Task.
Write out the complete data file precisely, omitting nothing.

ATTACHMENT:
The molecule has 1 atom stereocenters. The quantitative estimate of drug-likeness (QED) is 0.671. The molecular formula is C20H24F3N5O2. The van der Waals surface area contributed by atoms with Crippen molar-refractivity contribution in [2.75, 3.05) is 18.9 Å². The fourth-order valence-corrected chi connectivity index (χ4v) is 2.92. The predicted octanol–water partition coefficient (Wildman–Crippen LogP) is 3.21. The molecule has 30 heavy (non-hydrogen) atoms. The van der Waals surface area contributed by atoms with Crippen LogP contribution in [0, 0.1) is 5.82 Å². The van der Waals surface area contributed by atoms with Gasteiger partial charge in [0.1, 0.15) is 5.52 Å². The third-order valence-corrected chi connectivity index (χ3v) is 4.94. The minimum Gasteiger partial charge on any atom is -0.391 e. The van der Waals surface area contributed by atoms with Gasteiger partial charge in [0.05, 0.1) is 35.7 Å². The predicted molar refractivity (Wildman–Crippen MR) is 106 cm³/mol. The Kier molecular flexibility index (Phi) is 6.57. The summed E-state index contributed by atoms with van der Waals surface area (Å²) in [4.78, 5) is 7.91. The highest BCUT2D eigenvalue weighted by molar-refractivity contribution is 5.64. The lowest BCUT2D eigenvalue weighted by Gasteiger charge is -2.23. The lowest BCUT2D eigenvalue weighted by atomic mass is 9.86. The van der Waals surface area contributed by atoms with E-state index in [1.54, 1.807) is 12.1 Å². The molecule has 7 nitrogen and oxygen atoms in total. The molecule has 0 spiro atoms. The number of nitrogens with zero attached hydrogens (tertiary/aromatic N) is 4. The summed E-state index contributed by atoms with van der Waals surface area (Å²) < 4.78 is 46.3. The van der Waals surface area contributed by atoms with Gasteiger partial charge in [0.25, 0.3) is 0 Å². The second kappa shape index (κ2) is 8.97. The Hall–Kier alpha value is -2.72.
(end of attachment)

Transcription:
The molecule has 1 atom stereocenters. The quantitative estimate of drug-likeness (QED) is 0.671. The molecular formula is C20H24F3N5O2. The van der Waals surface area contributed by atoms with Crippen molar-refractivity contribution in [2.75, 3.05) is 18.9 Å². The fourth-order valence-corrected chi connectivity index (χ4v) is 2.92. The predicted octanol–water partition coefficient (Wildman–Crippen LogP) is 3.21. The molecule has 30 heavy (non-hydrogen) atoms. The van der Waals surface area contributed by atoms with Crippen LogP contribution in [0, 0.1) is 5.82 Å². The van der Waals surface area contributed by atoms with Gasteiger partial charge in [0.1, 0.15) is 5.52 Å². The third-order valence-corrected chi connectivity index (χ3v) is 4.94. The minimum Gasteiger partial charge on any atom is -0.391 e. The van der Waals surface area contributed by atoms with Gasteiger partial charge in [0.05, 0.1) is 35.7 Å². The predicted molar refractivity (Wildman–Crippen MR) is 106 cm³/mol. The Kier molecular flexibility index (Phi) is 6.57. The summed E-state index contributed by atoms with van der Waals surface area (Å²) in [4.78, 5) is 7.91. The highest BCUT2D eigenvalue weighted by molar-refractivity contribution is 5.64. The lowest BCUT2D eigenvalue weighted by Gasteiger charge is -2.23. The lowest BCUT2D eigenvalue weighted by atomic mass is 9.86. The van der Waals surface area contributed by atoms with E-state index in [1.54, 1.807) is 12.1 Å². The molecule has 7 nitrogen and oxygen atoms in total. The molecule has 0 spiro atoms. The number of nitrogens with zero attached hydrogens (tertiary/aromatic N) is 4. The summed E-state index contributed by atoms with van der Waals surface area (Å²) < 4.78 is 46.3. The van der Waals surface area contributed by atoms with Gasteiger partial charge in [0.25, 0.3) is 0 Å². The second kappa shape index (κ2) is 8.97. The Hall–Kier alpha value is -2.72.